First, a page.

Credit crunch cramps students too!

loan sharkEven if we don't like it, students and parents have grown accustomed to the fact that the cost of higher education has, for many people, exceeded what can be covered out of pocket.

While federal loans help many people bridge this gap and are all but guaranteed to anyone who demonstrates needs, in order to make up the difference students, including myself, have taken to the private education loan industry in full force. Private education loans aren't guaranteed, but were readily available when I was a student several years back.

Now that the economy is in dire straits, lenders are facing cash shortages, and as a result it it is becoming tougher for students to get private loans, adding to the list of people and businesses facing a credit crunch. CNN tracked down Eric Hahn, a student whose lender, MyRichUncle, stopped writing private loans, leaving many students to scramble for a new lender while still trying to manage their class work.My cousin started college this fall and before he had even finished his first week of classes he found out that his vendor had decided to stop issuing loans. This sudden change made his first week of college life rather hectic, requiring him to select another lender extremely quickly. He was able to secure the loan, but he lost out on all of the research that he and his parents had put into selecting a lender with favorable terms and good customer service.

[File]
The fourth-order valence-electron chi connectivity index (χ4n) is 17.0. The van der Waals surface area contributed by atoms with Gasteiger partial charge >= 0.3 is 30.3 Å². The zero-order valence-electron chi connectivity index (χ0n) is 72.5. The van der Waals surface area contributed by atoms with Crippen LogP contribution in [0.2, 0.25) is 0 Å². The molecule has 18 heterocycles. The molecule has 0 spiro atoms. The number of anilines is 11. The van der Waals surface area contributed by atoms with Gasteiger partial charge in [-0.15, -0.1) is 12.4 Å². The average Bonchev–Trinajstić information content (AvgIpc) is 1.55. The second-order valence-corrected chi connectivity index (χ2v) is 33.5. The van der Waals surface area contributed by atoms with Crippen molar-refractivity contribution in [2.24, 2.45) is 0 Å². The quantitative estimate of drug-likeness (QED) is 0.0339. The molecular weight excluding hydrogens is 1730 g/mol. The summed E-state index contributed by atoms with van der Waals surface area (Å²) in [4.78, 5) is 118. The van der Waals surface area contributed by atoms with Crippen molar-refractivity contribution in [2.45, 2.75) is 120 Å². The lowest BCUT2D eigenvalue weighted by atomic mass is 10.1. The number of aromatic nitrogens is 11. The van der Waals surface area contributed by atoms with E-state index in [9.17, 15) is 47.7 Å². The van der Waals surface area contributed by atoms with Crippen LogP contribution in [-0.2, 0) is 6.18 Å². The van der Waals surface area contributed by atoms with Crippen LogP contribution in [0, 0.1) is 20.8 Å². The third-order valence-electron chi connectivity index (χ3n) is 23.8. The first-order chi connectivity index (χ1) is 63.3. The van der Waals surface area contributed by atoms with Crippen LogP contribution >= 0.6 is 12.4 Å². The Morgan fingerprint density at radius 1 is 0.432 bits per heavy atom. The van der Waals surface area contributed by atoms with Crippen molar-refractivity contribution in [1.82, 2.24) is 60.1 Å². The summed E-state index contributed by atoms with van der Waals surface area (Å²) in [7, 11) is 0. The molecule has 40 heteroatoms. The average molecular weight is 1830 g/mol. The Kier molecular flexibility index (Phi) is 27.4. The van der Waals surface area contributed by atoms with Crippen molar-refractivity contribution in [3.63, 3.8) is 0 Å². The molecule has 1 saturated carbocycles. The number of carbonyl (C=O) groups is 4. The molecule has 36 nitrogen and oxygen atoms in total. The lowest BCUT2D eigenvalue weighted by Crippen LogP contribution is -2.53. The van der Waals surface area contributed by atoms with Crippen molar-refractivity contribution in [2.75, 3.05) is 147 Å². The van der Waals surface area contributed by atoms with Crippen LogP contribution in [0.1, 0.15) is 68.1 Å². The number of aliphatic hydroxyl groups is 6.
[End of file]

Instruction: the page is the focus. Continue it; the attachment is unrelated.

Lenders in the federal market are also having problems with cash shortages. Some education lenders, especially those known as last choice lenders, who serve as the final stop for federal loan borrowers, have had to apply for emergency funds from the government to handle the influx of borrowers.

Thankfully, there are still loans to be had for most students, but unfortunately for Eric Hahn, the interest rate being charged by other lenders is much higher. Eric ended up with a loan from Sallie Mae -- with a 12% interest rate -- which will allow him to finish his senior year. Interestingly enough, 12% is the same rate that the federal government is charging AIG on the recent 85 million dollar bailout it financed, a rate CNN's Ali Velshi referred to earlier this week as "loansharkish." I'll let you draw your own conclusions from that.
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